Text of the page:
This year’s CES (more formally, the International Consumer Electronics Show 2012) should be a Big Deal for HD voice in the mobile and cable space.
Mobile and AMR-WB should get solid play, between the proliferation of HD voice among carriers in Europe and the forthcoming arrival of VoLTE in North America for Verizon Wireless. AT&T and Sprint probably won’t want to be left behind in the VoLTE discussion since both expect to deploy the service in 2013 – look for the phrase “VoLTE ready” handset in North America.
I’ll be shocked if I don’t hear all the major handset manufacturers include “HD voice” or “HD voice ready” in new product introductions.
Bluetooth manufacturers will hopefully be more clueful this year; there was a shameless ignorance among North American reps last year, while companies more attuned to world markets were at least aware of HD voice deployments and demand around the globe in the GSM world.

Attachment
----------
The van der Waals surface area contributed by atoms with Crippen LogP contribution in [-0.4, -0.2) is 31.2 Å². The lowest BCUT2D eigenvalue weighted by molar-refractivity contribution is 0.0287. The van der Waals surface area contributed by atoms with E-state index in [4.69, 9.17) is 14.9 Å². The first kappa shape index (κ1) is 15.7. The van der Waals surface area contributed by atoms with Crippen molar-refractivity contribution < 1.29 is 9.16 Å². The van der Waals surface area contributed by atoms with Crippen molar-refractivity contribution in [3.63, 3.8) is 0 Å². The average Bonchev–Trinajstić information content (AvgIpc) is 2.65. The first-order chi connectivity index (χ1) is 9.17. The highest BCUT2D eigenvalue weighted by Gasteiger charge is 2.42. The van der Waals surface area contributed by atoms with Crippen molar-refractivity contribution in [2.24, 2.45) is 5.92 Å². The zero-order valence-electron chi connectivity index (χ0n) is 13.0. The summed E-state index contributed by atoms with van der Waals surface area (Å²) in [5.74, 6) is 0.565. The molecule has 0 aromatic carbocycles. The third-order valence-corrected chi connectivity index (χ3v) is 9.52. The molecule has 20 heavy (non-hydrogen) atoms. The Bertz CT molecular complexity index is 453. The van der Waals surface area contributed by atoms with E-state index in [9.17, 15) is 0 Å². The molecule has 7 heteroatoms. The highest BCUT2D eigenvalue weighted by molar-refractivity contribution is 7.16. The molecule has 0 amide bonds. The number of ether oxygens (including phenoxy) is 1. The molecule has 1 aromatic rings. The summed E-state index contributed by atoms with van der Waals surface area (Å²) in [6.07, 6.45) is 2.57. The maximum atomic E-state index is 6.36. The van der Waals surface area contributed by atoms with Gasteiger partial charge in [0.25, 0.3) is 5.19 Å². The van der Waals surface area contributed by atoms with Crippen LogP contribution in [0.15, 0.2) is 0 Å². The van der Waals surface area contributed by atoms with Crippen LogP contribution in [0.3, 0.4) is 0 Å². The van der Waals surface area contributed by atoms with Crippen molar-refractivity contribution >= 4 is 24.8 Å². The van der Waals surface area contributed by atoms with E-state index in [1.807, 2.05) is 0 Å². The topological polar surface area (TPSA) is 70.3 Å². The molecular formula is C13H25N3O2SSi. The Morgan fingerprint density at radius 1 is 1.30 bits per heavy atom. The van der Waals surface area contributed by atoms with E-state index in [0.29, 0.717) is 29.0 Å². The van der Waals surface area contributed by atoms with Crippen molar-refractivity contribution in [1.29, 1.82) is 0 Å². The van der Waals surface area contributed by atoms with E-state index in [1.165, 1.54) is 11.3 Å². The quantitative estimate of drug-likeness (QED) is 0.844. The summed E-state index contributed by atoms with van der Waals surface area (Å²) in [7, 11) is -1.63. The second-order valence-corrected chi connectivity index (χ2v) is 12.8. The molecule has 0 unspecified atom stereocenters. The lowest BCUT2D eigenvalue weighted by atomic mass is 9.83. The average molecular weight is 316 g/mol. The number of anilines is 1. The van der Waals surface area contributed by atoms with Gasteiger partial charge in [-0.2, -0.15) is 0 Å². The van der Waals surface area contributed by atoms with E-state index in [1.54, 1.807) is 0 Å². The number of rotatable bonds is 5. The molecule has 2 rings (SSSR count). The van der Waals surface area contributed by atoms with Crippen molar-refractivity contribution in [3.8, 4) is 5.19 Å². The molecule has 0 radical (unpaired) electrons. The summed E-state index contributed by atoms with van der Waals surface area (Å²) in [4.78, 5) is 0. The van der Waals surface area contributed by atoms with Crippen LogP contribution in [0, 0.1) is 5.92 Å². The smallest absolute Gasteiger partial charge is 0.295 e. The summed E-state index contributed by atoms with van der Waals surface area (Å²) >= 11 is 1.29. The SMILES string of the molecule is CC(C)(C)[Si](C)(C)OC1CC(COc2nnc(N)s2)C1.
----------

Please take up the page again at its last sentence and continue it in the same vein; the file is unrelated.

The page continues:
No doubt Ericsson and Qualcomm will (once again) be promoting HD voice over CDMA. It remains to be seen if HD voice deployments on North American LTE networks will be a pull-through for HD voice on CDMA.
The North American cable industry should be shopping for two or three types of HD voice hardware. First, there’s the legacy solution that uses an analog HD voice phone (7 kHz sampling instead of 3 kHz) plugged into the FXO port of existing cable set top devices, with the device software upgraded to handle G.722 and 7 kHz sampling across the FXO port. Cablevision and others are reviewing off-the-shelf IP solutions for consumer use. Finally, there’s CAT-iq 2.0 for new installations, with later versions of CAT-iq providing network support for home monitoring/security applications.
Outside of North America, the story is CAT-iq 2.0 on xDSL and cable, with more vendors rolling 2.0 support into their products, especially for their white-label service provider lines. Deutsche Telekom has already started adding CAT-iq 2.0 products into its consumer CPE and France Telecom is a big CAT-iq 2.0 supporter.